2010 Parliamentary Results
|Ethiopian People's Revolutionary Democratic Front and Allies||545|
Official results from Ethiopia's latest Parliamentary election released on June 21, 2010, indicate that the ruling party, the Ethiopian People's Revolutionary Democratic Front and it's allies, won a resounding victory securing an overwhelming majority in the House of People's Representatives election. The EPRDF won 545 seats in the 547-member Parliament.
The country's largest opposition coalition, Medrek, won a single seat. The Medrek coalition, consisting of eight smaller parties, was the first of the opposition parties to allege widespread voter intimidation and election rigging.
An independent candidate won a single seat in the Ethiopian Parliament.
The Ethiopian election process has drawn widespread criticism from the opposition and the international community alike. The election received a great amount of publicity and was placed under heavy international scrutiny, in the light of the massacre that occurred following the 2005 Parliamentary election, which saw 193 protestors killed by security forces and a score of opposition supporters and political leaders imprisoned.
Opposition parties jointly accused the government of vote rigging and intimidation on election day. Further, Human Rights Watch criticised the vote as being corrupted by pre election irregularities, citing threats that voters could lose food assistance, public sector jobs, loans and educational opportunities should they vote against the ruling party. The nongovernmental organisation has also said that, despite the result, the election would be remembered for the months of repression of the Ethiopian people that preceded it. Their argument has been compounded by the views of the European Union mission in Ethiopia, which said that, although the vote was generally peaceful, a number of irregularities undermined the vote from both technical and opposition politics perspectives. A top US diplomat also criticised the poll by saying that it had not lived up to international standards.
President Meles Zenawi hit back and dismissed reports that the elections were fraudulent, and said that the result was a reflection of what the Ethiopian people wanted and that it sent a clear message to opposition parties. Zenawi also warned opposition parties against causing any trouble, echoing threats of a repeat of the 2005 electoral clampdown. Of the international criticism, Zenawi said that "they must accept the decision of our great and proud people and not become tools of external forces that don't have the right to act as the ultimate judges of our elections".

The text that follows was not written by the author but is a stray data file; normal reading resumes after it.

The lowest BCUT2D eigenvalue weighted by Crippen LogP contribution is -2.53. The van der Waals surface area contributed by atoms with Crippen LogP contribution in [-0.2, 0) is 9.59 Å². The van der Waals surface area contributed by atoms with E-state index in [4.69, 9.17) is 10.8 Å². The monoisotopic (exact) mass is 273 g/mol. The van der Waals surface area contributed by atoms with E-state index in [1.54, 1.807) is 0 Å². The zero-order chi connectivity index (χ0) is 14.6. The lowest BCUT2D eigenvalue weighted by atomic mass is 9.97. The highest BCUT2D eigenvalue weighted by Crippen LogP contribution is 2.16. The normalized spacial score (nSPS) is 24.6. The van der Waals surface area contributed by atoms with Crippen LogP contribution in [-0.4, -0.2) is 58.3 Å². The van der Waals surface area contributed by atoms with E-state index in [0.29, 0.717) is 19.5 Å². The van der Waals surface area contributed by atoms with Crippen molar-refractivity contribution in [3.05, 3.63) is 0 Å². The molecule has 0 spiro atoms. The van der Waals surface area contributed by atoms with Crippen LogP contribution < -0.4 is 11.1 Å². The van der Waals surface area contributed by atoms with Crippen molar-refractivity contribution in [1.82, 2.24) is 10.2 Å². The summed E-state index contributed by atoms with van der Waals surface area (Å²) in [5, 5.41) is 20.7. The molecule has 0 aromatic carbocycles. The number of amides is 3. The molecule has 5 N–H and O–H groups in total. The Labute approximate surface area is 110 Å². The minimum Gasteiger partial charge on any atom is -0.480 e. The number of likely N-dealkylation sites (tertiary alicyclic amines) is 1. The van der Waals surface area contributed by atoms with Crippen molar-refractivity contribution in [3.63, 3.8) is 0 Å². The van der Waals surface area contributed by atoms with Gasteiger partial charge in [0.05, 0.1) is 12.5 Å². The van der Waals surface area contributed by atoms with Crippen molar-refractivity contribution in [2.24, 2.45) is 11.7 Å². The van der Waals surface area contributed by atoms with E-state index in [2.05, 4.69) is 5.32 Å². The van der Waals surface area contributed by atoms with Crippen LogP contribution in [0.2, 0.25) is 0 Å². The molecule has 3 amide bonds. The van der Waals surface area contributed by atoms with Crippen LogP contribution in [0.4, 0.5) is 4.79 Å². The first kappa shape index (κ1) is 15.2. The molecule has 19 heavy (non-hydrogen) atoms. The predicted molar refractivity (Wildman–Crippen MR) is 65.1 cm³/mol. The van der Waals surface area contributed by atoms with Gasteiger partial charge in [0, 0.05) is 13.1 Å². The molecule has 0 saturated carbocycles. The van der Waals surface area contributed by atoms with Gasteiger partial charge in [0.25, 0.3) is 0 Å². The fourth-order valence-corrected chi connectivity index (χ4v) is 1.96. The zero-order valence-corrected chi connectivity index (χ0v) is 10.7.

Despite the National Electoral Board of Ethiopia (NEBE) declaring the election "peaceful, credible, fair, free and democratic", the Medrek leadership has not ruled out the possibility of street protests on the grounds that the electoral process was rigged. Their hopes lie in the last resort of a final court challenge against the NEBE in that they broke the law in investigating the provisional election results.
The Medrek challenge was, however, unsuccessful, making protest by the opposition a possibility. Further, fears of the 2005 government clampdown - still fresh in the minds of the opposition, as well as stern government warnings, augur that protests may turn violent. The Ethiopian Supreme Court has rejected the opposition call for an election rerun on the grounds that there is a lack of substantial evidence to back up their claim.
With widespread condemnation from the opposition and the international community, the ruling Ethiopian People's Revolutionary Democratic Front will do well not to isolate itself from the rest of the world. A key US ally in a strategic position in the Horn of Africa, in a regional surge of Islamic militancy, means that Ethiopia is unlikely to face any major international disciplinary action, specifically from the US.
Polity. Ethiopia ruling party wins poll - official results. (June 21, 2010).
The New York Times. Ethiopians wait and worry over election results. (June 10, 2010).
East Africa Forum. Ethiopia's election: a bad result for democracy. (May 31, 2010).
VOA News. Ethiopian election draws record turnout; opposition charges fraud. (May 23, 2010).
Polity. Ethiopia Supreme Court rejects election result case. (June 22, 2010).